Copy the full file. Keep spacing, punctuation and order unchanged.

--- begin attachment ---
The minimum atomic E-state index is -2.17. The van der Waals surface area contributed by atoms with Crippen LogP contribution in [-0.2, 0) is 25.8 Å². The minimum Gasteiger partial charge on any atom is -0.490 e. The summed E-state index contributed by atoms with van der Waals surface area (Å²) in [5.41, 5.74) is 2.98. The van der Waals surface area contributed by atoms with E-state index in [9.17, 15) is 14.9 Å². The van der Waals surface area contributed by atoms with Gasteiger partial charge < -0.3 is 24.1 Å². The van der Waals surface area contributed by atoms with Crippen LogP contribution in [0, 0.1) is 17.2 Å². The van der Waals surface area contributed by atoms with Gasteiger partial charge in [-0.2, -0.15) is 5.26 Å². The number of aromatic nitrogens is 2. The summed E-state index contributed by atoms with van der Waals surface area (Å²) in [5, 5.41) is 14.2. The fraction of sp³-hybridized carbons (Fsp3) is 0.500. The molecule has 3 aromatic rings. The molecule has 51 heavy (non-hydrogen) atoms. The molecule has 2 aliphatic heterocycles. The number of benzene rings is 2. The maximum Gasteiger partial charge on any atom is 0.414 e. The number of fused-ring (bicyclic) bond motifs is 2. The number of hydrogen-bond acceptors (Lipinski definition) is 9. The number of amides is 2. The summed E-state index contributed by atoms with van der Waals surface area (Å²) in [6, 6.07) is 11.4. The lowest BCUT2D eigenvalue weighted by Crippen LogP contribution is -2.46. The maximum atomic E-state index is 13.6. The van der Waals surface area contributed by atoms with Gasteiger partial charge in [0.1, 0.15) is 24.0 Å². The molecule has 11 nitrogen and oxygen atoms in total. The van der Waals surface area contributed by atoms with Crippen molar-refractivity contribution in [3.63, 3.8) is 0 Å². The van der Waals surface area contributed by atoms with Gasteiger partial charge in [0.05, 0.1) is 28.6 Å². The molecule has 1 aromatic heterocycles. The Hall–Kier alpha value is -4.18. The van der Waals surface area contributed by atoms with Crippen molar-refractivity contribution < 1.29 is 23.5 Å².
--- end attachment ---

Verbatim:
The minimum atomic E-state index is -2.17. The van der Waals surface area contributed by atoms with Crippen LogP contribution in [-0.2, 0) is 25.8 Å². The minimum Gasteiger partial charge on any atom is -0.490 e. The summed E-state index contributed by atoms with van der Waals surface area (Å²) in [5.41, 5.74) is 2.98. The van der Waals surface area contributed by atoms with E-state index in [9.17, 15) is 14.9 Å². The van der Waals surface area contributed by atoms with Gasteiger partial charge < -0.3 is 24.1 Å². The van der Waals surface area contributed by atoms with Crippen LogP contribution in [0, 0.1) is 17.2 Å². The van der Waals surface area contributed by atoms with Gasteiger partial charge in [-0.2, -0.15) is 5.26 Å². The number of aromatic nitrogens is 2. The summed E-state index contributed by atoms with van der Waals surface area (Å²) in [5, 5.41) is 14.2. The fraction of sp³-hybridized carbons (Fsp3) is 0.500. The molecule has 3 aromatic rings. The molecule has 51 heavy (non-hydrogen) atoms. The molecule has 2 aliphatic heterocycles. The number of benzene rings is 2. The maximum Gasteiger partial charge on any atom is 0.414 e. The number of fused-ring (bicyclic) bond motifs is 2. The number of hydrogen-bond acceptors (Lipinski definition) is 9. The number of amides is 2. The summed E-state index contributed by atoms with van der Waals surface area (Å²) in [6, 6.07) is 11.4. The lowest BCUT2D eigenvalue weighted by Crippen LogP contribution is -2.46. The maximum atomic E-state index is 13.6. The van der Waals surface area contributed by atoms with Gasteiger partial charge in [0.1, 0.15) is 24.0 Å². The molecule has 11 nitrogen and oxygen atoms in total. The van der Waals surface area contributed by atoms with Crippen molar-refractivity contribution in [3.63, 3.8) is 0 Å². The van der Waals surface area contributed by atoms with Gasteiger partial charge in [0.05, 0.1) is 28.6 Å². The molecule has 1 aromatic heterocycles. The Hall–Kier alpha value is -4.18. The van der Waals surface area contributed by atoms with Crippen molar-refractivity contribution < 1.29 is 23.5 Å².